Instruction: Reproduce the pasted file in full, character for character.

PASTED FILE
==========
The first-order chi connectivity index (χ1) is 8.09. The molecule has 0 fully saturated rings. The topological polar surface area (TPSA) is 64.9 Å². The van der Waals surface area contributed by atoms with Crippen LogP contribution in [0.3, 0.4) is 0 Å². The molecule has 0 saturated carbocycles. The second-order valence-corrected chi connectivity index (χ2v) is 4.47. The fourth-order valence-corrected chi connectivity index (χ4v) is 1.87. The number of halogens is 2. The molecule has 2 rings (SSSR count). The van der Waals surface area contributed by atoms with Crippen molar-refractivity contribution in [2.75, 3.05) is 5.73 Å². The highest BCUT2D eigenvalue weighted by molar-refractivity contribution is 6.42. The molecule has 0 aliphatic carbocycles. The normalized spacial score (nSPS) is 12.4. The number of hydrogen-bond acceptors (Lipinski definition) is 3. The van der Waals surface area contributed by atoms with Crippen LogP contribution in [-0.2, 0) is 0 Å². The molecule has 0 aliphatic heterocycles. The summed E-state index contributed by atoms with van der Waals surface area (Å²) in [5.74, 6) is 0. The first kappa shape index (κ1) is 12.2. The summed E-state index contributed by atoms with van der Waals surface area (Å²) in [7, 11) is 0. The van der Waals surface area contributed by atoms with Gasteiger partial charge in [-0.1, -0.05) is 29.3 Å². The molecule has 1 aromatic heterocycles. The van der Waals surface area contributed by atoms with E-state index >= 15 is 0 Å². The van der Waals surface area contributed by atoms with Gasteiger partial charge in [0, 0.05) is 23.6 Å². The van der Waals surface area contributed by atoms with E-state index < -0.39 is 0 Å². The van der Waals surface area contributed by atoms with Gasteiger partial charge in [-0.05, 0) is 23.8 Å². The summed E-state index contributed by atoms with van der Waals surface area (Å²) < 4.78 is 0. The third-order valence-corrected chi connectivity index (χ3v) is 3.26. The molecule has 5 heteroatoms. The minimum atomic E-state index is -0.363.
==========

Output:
The first-order chi connectivity index (χ1) is 8.09. The molecule has 0 fully saturated rings. The topological polar surface area (TPSA) is 64.9 Å². The van der Waals surface area contributed by atoms with Crippen LogP contribution in [0.3, 0.4) is 0 Å². The molecule has 0 saturated carbocycles. The second-order valence-corrected chi connectivity index (χ2v) is 4.47. The fourth-order valence-corrected chi connectivity index (χ4v) is 1.87. The number of halogens is 2. The molecule has 2 rings (SSSR count). The van der Waals surface area contributed by atoms with Crippen molar-refractivity contribution in [2.75, 3.05) is 5.73 Å². The highest BCUT2D eigenvalue weighted by molar-refractivity contribution is 6.42. The molecule has 0 aliphatic carbocycles. The normalized spacial score (nSPS) is 12.4. The number of hydrogen-bond acceptors (Lipinski definition) is 3. The van der Waals surface area contributed by atoms with Crippen LogP contribution in [-0.2, 0) is 0 Å². The molecule has 0 aliphatic heterocycles. The summed E-state index contributed by atoms with van der Waals surface area (Å²) in [5.74, 6) is 0. The first kappa shape index (κ1) is 12.2. The summed E-state index contributed by atoms with van der Waals surface area (Å²) in [7, 11) is 0. The van der Waals surface area contributed by atoms with Gasteiger partial charge in [-0.1, -0.05) is 29.3 Å². The molecule has 1 aromatic heterocycles. The van der Waals surface area contributed by atoms with E-state index >= 15 is 0 Å². The van der Waals surface area contributed by atoms with Gasteiger partial charge in [0, 0.05) is 23.6 Å². The van der Waals surface area contributed by atoms with E-state index < -0.39 is 0 Å². The van der Waals surface area contributed by atoms with Gasteiger partial charge in [-0.05, 0) is 23.8 Å². The summed E-state index contributed by atoms with van der Waals surface area (Å²) < 4.78 is 0. The third-order valence-corrected chi connectivity index (χ3v) is 3.26. The molecule has 5 heteroatoms. The minimum atomic E-state index is -0.363.